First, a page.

Providence Nurses Hoping for Progress in Next Round of Negotiations, Strike Not Off Table

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The ongoing standoff between unionized nurses and Providence Health and Services’ management over paid time off, worker retention and other issues could be making some headway as the next series of negotiations are slated to kick off this week in Seattle. 

To date, “very little movement” has been achieved between both parties, according to Diane Stedham-Jewell, a 41-year registered nurse at Providence Centralia and United Food and Commercial Workers (UFCW 21) shop steward. 

In fact, she stated that if progress isn’t made later this week, Providence would be given 10-day strike notice. 

“We’ve made progress on some aspects of the contract and come to some tentative agreement. But on the big issues surrounding safe staffing, staff retention and not losing our earned benefits, we haven’t made any progress, or we’ve made very little progress,” said Stedham-Jewell. 

Providence and its nursing staff are negotiating a new contract to replace a previous contract, which expired on June 25. 

One of the major sticking points precluding an agreement, said Stedham-Jewell, is paid time off given that they reportedly stand to lose 20 to 40 hours a year of paid time — the equivalent of four vacation holidays — under a newly proposed hospital policy. That time, she said, could be used for sick days. 

Providence is currently recommending that all those hours go into one bank starting in 2021. Nurses argue they could lose anywhere from 400 to 700 sick hours as a result of the new system. 

In a recent guest column published in The Chronicle, Kevin Caserta, the site administrator of Providence Centralia Hospital and Providence Southwest WA Chief Medical Officer, claimed that the Providence network isn’t taking away sick leave. Instead, his management team is trying to implement a new employer-paid short-term disability benefit that would “provide a stronger financial safety net for employees who need to take unexpected leave due to illness or an injury.”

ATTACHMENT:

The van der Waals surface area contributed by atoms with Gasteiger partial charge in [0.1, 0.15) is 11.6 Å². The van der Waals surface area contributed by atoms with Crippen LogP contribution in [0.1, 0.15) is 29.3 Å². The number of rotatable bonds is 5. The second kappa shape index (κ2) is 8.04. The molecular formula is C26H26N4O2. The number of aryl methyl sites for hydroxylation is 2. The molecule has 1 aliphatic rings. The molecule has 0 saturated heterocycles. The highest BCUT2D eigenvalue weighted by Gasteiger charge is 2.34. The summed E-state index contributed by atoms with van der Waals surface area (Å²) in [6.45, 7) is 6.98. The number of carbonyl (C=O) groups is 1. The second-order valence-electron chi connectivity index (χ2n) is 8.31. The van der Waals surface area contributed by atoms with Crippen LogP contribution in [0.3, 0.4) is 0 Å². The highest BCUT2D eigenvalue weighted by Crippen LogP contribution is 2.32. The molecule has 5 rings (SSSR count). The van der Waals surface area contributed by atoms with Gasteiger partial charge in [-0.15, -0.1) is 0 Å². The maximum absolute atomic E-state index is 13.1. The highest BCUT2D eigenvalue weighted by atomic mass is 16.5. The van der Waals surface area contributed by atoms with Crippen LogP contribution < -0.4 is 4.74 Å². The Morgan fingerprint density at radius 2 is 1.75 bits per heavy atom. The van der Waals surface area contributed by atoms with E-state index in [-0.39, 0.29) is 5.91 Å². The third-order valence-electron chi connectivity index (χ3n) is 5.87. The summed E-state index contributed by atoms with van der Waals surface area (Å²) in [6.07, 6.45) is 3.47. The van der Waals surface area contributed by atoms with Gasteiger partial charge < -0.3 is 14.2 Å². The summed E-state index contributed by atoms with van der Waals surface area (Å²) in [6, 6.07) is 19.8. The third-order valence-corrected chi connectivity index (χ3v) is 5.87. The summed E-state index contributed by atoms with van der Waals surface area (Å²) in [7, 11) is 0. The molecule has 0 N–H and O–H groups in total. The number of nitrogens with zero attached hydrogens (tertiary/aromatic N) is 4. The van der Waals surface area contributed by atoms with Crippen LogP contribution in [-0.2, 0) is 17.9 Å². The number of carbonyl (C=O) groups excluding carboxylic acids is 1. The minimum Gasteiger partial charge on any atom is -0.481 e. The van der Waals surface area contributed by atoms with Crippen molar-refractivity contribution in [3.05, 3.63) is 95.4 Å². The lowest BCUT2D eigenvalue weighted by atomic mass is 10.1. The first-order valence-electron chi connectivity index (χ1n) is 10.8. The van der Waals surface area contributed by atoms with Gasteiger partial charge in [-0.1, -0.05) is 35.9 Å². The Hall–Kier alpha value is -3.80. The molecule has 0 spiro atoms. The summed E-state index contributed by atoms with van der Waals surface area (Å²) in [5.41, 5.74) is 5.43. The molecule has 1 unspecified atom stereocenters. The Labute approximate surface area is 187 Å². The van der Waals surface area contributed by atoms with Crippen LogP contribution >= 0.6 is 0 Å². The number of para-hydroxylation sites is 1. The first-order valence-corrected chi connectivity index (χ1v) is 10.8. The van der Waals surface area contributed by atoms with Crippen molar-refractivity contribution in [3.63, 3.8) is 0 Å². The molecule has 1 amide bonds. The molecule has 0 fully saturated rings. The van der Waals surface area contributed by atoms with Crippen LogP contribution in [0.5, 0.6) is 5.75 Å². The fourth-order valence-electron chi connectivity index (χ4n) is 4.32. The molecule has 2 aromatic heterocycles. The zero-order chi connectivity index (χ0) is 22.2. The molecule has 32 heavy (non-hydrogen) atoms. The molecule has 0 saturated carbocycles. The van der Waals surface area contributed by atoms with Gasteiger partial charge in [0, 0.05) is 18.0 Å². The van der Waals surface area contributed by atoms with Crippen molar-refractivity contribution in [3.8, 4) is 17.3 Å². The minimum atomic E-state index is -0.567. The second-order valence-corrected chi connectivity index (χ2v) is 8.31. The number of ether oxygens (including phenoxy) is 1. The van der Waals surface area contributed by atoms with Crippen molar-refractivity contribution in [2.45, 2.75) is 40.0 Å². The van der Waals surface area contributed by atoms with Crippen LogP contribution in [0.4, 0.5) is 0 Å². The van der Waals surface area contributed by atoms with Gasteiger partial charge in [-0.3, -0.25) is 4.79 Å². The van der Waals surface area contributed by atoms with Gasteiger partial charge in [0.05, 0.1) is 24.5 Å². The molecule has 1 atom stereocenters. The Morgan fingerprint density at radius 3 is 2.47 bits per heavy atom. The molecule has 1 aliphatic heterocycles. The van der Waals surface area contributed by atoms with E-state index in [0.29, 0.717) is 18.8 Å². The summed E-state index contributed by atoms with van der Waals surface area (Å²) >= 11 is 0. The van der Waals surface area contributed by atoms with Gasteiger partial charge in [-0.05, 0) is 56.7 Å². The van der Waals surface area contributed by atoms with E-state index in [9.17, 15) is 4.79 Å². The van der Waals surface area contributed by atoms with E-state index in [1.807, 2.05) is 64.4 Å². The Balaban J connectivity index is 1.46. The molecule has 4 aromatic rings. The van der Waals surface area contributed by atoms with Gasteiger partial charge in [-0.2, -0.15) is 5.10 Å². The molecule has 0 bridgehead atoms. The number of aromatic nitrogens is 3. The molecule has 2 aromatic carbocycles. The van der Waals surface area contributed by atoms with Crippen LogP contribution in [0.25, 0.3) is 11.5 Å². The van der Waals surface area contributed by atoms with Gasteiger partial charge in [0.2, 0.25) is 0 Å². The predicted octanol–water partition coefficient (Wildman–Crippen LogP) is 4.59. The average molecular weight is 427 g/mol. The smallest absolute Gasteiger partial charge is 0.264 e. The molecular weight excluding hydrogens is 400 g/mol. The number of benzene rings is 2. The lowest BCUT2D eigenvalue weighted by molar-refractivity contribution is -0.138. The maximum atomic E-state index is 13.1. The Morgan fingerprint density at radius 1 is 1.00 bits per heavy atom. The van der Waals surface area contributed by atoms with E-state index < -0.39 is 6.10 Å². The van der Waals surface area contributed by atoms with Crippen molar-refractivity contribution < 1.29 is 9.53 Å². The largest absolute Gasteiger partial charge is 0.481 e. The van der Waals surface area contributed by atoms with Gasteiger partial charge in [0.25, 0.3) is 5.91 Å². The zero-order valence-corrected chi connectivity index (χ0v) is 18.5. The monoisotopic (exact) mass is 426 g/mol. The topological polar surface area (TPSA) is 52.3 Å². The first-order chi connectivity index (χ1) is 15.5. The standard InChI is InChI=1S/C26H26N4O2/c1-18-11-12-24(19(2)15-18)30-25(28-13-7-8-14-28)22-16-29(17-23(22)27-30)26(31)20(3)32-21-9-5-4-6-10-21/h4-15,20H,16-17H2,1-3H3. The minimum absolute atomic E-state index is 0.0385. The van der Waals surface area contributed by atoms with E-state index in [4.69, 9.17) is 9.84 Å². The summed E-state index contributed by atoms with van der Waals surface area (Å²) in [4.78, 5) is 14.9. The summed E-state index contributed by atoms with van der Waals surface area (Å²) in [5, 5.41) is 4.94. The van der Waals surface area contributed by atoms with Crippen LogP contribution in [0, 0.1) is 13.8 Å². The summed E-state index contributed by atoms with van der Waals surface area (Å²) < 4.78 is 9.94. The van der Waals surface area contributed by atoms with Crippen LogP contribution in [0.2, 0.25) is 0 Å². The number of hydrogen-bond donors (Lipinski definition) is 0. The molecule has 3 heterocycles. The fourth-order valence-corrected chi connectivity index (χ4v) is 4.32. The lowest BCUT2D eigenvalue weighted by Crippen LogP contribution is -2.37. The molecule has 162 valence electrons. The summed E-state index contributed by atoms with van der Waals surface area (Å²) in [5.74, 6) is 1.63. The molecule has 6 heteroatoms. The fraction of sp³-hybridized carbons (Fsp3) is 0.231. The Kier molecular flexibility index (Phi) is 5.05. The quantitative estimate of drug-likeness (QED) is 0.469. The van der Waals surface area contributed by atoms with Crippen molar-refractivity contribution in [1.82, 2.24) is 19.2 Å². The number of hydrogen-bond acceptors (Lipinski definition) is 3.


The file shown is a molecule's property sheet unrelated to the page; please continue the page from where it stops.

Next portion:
He also stated that employees could use their “banked time off” to supplement their leaves. 

However, Stedham-Jewell doesn’t view the program as one that would be utilized by many workers and added that the “loss that people would be taking on would be greater.” 

“We are committed to bargaining in good faith so we can come to an agreement. Our bargaining teams look forward to getting back to the negotiation tables to continue working toward those shared interests,” said Communications Manager Chris Thomas of Providence Health and Services’ for Southwest Washington.

Thomas said another negotiation meeting will take place on Jan. 7 at Providence’s Centralia facility, located at 914 S. Scheuber Road. 

“This is so hard for me. I worked for Providence for over 40 years and I felt a lot of loyalty for Providence. It’s just hard and it’s sad that it’s come down to this. It’s just really sad and hurtful,” said Stedham-Jewell.

The contract under negotiation will reportedly affect more than 13,000 Providence workers in Washington state. The group is being represented by three labor unions, including UFCW 21, WSNA and SEIU 1199NW. 

“We don’t take the decision to authorize a strike lightly. We are on the job, every day, taking care of patients who are ill, injured and in need of care. The last thing we would want to do is go on strike,” concluded Stedham-Jewell.